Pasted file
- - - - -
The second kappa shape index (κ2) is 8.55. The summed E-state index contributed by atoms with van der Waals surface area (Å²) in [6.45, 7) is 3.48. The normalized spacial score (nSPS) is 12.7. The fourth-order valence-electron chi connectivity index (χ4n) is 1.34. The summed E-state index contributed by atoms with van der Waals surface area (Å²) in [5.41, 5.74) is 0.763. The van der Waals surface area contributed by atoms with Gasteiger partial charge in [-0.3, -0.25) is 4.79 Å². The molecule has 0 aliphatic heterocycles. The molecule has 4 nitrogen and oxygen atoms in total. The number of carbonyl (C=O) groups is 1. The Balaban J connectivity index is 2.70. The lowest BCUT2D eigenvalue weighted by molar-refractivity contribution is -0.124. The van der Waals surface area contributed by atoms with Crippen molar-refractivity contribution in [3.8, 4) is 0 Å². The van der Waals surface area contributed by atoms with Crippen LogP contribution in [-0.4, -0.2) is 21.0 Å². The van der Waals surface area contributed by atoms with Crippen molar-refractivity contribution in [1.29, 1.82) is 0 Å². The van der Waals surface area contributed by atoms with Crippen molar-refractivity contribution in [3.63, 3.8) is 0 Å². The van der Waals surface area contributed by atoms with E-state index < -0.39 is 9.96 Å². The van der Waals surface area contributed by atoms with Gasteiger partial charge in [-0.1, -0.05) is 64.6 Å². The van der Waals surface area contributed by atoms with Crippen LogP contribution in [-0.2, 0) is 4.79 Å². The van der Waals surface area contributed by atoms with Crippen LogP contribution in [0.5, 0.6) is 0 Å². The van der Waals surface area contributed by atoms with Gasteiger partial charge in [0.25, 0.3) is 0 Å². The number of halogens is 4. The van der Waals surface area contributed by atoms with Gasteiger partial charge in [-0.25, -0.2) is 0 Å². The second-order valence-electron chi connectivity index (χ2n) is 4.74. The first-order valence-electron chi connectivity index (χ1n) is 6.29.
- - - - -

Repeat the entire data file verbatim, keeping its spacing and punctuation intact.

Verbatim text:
The second kappa shape index (κ2) is 8.55. The summed E-state index contributed by atoms with van der Waals surface area (Å²) in [6.45, 7) is 3.48. The normalized spacial score (nSPS) is 12.7. The fourth-order valence-electron chi connectivity index (χ4n) is 1.34. The summed E-state index contributed by atoms with van der Waals surface area (Å²) in [5.41, 5.74) is 0.763. The van der Waals surface area contributed by atoms with Gasteiger partial charge in [-0.3, -0.25) is 4.79 Å². The molecule has 0 aliphatic heterocycles. The molecule has 4 nitrogen and oxygen atoms in total. The number of carbonyl (C=O) groups is 1. The Balaban J connectivity index is 2.70. The lowest BCUT2D eigenvalue weighted by molar-refractivity contribution is -0.124. The van der Waals surface area contributed by atoms with Crippen molar-refractivity contribution in [3.8, 4) is 0 Å². The van der Waals surface area contributed by atoms with Crippen LogP contribution in [-0.4, -0.2) is 21.0 Å². The van der Waals surface area contributed by atoms with Crippen molar-refractivity contribution in [1.29, 1.82) is 0 Å². The van der Waals surface area contributed by atoms with Crippen molar-refractivity contribution in [3.63, 3.8) is 0 Å². The van der Waals surface area contributed by atoms with E-state index < -0.39 is 9.96 Å². The van der Waals surface area contributed by atoms with Gasteiger partial charge in [-0.1, -0.05) is 64.6 Å². The van der Waals surface area contributed by atoms with Crippen LogP contribution in [-0.2, 0) is 4.79 Å². The van der Waals surface area contributed by atoms with Crippen LogP contribution in [0.5, 0.6) is 0 Å². The van der Waals surface area contributed by atoms with Gasteiger partial charge in [0.25, 0.3) is 0 Å². The number of halogens is 4. The van der Waals surface area contributed by atoms with Gasteiger partial charge in [-0.25, -0.2) is 0 Å². The second-order valence-electron chi connectivity index (χ2n) is 4.74. The first-order valence-electron chi connectivity index (χ1n) is 6.29.